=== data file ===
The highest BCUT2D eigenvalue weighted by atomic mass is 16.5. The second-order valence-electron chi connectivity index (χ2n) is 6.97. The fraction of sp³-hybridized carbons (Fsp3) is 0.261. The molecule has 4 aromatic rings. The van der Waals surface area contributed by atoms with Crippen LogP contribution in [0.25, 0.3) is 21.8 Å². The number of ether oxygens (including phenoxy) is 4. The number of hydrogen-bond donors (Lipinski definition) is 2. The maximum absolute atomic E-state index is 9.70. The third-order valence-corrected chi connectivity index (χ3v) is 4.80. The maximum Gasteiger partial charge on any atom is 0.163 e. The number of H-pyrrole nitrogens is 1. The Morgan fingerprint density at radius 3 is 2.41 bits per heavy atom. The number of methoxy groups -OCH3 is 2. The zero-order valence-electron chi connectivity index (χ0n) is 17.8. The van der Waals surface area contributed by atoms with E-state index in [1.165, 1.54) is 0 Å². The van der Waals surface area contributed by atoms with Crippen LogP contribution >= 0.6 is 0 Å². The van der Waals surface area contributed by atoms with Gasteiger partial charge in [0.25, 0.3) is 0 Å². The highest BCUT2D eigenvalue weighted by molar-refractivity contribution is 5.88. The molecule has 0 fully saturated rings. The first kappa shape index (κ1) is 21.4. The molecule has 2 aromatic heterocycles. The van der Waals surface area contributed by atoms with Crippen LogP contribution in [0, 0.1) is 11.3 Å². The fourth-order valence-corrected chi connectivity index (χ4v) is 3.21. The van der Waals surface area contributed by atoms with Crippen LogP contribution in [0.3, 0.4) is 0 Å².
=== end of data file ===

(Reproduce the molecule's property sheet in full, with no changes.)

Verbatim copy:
The highest BCUT2D eigenvalue weighted by atomic mass is 16.5. The second-order valence-electron chi connectivity index (χ2n) is 6.97. The fraction of sp³-hybridized carbons (Fsp3) is 0.261. The molecule has 4 aromatic rings. The van der Waals surface area contributed by atoms with Crippen LogP contribution in [0.25, 0.3) is 21.8 Å². The number of ether oxygens (including phenoxy) is 4. The number of hydrogen-bond donors (Lipinski definition) is 2. The maximum absolute atomic E-state index is 9.70. The third-order valence-corrected chi connectivity index (χ3v) is 4.80. The maximum Gasteiger partial charge on any atom is 0.163 e. The number of H-pyrrole nitrogens is 1. The Morgan fingerprint density at radius 3 is 2.41 bits per heavy atom. The number of methoxy groups -OCH3 is 2. The zero-order valence-electron chi connectivity index (χ0n) is 17.8. The van der Waals surface area contributed by atoms with E-state index in [1.165, 1.54) is 0 Å². The van der Waals surface area contributed by atoms with Crippen LogP contribution >= 0.6 is 0 Å². The van der Waals surface area contributed by atoms with Gasteiger partial charge in [0.25, 0.3) is 0 Å². The highest BCUT2D eigenvalue weighted by molar-refractivity contribution is 5.88. The molecule has 0 fully saturated rings. The first kappa shape index (κ1) is 21.4. The molecule has 2 aromatic heterocycles. The van der Waals surface area contributed by atoms with Crippen LogP contribution in [0, 0.1) is 11.3 Å². The fourth-order valence-corrected chi connectivity index (χ4v) is 3.21. The van der Waals surface area contributed by atoms with Crippen LogP contribution in [0.3, 0.4) is 0 Å².